Juvenile Criminal Offenders-What Happened to the Predicted Crime Waves?

Crime news from Crime in America.Net

Gentlereaders: For those of us who have been in the criminal justice system for several decades or more, we’ve been exposed to a series of criminologists predicting yet another wave of juvenile crime leading to inevitable large increases in national violent crime for years to come.

Trouble is, most simply never happened.

There has been an almost continuous decrease in crime for the last 15 years or more (see data on the front page of this site from the FBI and Department of Justice researchers). In fact, just about every measure of substance abuse, crime in schools and other measures show an almost continuous decrease in offending.

The Department of Justice data on juvenile offenders below is no exception.

But for the non-criminological community, when you tell them this, there is a gasp of disbelief. They watch their evening news and struggle through act after act of man’s inhumanity to man. In some cities crime has increased. But by and large, virtually every measure of crime shows a continuous downward turn for the nation.

There are web sites devoted to America’s increase in crime. There are politicians who will cite examples as to the vast increase in crime. There are those who will state that juvenile crime has simply gotten out of hand.

This is not to state that America does not have a considerable crime problem; it does. And citing numbers to crime victims and citizens living in high crime areas ignores their reality.

But when the counting is done, the numbers are moving in the direction we want them to move, and for that we should be thankful. For those who lived and worked through the skyrocketing crime numbers of the 1960’s and 1970’s, we have an appreciation for the current data.

Latest date from the Department of Justice on juvenile crime:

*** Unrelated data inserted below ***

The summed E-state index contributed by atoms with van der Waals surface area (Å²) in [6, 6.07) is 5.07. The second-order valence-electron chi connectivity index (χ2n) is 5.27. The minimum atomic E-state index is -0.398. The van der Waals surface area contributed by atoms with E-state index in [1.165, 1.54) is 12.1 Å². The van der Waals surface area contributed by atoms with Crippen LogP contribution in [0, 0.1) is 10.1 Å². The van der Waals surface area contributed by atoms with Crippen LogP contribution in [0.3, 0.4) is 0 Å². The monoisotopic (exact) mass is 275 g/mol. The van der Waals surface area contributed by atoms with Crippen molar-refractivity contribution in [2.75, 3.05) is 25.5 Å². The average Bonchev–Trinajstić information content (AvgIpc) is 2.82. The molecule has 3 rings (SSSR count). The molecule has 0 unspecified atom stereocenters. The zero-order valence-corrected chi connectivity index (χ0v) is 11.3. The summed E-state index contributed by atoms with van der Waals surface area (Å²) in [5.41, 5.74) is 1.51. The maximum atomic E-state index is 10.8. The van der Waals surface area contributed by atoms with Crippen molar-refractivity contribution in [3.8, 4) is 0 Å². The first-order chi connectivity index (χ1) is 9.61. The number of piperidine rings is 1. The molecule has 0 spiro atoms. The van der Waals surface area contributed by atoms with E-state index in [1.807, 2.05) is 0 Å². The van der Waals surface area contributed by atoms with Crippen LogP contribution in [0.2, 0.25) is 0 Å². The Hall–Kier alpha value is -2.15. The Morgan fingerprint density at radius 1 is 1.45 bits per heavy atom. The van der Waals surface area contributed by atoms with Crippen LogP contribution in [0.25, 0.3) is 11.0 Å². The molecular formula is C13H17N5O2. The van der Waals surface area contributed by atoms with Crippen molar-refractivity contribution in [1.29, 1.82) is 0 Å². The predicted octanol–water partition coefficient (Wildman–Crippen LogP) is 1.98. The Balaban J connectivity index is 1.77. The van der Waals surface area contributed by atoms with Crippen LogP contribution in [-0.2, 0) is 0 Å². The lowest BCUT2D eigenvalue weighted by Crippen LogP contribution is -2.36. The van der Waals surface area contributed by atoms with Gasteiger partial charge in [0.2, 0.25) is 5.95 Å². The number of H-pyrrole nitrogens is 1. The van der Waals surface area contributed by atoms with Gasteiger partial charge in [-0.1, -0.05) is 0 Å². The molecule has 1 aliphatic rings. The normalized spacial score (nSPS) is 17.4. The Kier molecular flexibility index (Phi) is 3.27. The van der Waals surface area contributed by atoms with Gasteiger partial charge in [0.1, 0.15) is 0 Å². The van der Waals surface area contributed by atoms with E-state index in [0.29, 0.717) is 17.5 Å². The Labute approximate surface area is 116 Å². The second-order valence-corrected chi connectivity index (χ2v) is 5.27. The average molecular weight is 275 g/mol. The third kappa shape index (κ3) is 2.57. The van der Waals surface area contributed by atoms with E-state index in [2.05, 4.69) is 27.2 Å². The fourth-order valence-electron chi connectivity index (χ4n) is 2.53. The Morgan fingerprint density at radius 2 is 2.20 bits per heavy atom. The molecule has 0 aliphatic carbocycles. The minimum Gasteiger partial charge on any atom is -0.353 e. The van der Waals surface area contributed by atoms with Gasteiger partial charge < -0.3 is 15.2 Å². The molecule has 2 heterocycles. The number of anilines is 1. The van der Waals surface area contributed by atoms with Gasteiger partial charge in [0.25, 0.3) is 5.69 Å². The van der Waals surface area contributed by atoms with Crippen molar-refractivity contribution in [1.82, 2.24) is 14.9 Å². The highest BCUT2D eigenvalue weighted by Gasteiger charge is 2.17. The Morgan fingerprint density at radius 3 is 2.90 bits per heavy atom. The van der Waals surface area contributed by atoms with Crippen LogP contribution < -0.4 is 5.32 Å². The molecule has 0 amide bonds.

In 2008, law enforcement agencies in the United States made an estimated 2.11 million arrests of persons younger than age 18.* Overall, there were 3% fewer juvenile arrests in 2008 than in 2007, and juvenile violent crime arrests fell 2%, continuing a recent decline. Juvenile arrest rates, particularly Violent Crime Index rates, had increased in 2005 and again in 2006 amid fears that the Nation was on the brink of another juvenile crime wave. These latest data show increases in some offense categories but declines in most—with most changes being less than 10% in either direction.

  • Juveniles accounted for 16% of all violent crime arrests and 26% of all property crime arrests in 2008.
  • Juveniles were involved in 12% of all violent crimes cleared in 2008 and 18% of property crimes cleared.
  • In 2008, 11% (1,740) of all murder victims were younger than age 18. More than one-third (38%) of all juvenile murder victims were younger than age 5, but this proportion varied widely across demographic groups.
  • The juvenile murder arrest rate in 2008 was 3.8 arrests per 100,000 juveniles ages 10 through 17. This was 17% more than the 2004 low of 3.3, but 74% less than the 1993 peak of 14.4.
  • Between 1999 and 2008, juvenile arrests for aggravated assault decreased more for males than for females (22% vs. 17%). During this period, juvenile male arrests for simple assault declined 6% and female arrests increased 12%.
  • The 2008 arrest rates for Violent Crime Index offenses were substantially lower than the rates in the 1994 peak year for every age group younger than 40.


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